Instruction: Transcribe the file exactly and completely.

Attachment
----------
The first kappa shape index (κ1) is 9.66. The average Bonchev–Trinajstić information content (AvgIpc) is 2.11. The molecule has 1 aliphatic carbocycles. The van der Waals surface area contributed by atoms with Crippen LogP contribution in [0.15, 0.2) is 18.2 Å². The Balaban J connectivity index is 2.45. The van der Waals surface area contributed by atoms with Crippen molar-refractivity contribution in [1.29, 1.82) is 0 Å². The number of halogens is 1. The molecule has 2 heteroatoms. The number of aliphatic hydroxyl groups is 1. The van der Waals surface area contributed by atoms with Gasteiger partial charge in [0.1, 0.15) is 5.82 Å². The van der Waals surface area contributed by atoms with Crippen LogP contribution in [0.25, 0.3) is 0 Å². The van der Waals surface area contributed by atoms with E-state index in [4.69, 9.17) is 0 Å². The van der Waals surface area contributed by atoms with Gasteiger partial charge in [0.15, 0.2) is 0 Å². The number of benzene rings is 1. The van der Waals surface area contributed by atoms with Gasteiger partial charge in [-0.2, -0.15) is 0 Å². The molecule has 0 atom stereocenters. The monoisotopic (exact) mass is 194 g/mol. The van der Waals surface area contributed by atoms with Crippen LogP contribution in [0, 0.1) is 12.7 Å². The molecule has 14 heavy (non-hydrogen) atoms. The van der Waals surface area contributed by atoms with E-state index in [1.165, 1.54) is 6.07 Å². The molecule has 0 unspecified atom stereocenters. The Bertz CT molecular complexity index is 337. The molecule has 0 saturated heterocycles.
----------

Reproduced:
The first kappa shape index (κ1) is 9.66. The average Bonchev–Trinajstić information content (AvgIpc) is 2.11. The molecule has 1 aliphatic carbocycles. The van der Waals surface area contributed by atoms with Crippen LogP contribution in [0.15, 0.2) is 18.2 Å². The Balaban J connectivity index is 2.45. The van der Waals surface area contributed by atoms with Crippen molar-refractivity contribution in [1.29, 1.82) is 0 Å². The number of halogens is 1. The molecule has 2 heteroatoms. The number of aliphatic hydroxyl groups is 1. The van der Waals surface area contributed by atoms with Gasteiger partial charge in [0.1, 0.15) is 5.82 Å². The van der Waals surface area contributed by atoms with Crippen LogP contribution in [0.25, 0.3) is 0 Å². The van der Waals surface area contributed by atoms with E-state index in [4.69, 9.17) is 0 Å². The van der Waals surface area contributed by atoms with Gasteiger partial charge in [0.15, 0.2) is 0 Å². The number of benzene rings is 1. The van der Waals surface area contributed by atoms with Gasteiger partial charge in [-0.2, -0.15) is 0 Å². The molecule has 0 atom stereocenters. The monoisotopic (exact) mass is 194 g/mol. The van der Waals surface area contributed by atoms with Crippen LogP contribution in [0, 0.1) is 12.7 Å². The molecule has 14 heavy (non-hydrogen) atoms. The van der Waals surface area contributed by atoms with E-state index in [1.165, 1.54) is 6.07 Å². The molecule has 0 unspecified atom stereocenters. The Bertz CT molecular complexity index is 337. The molecule has 0 saturated heterocycles.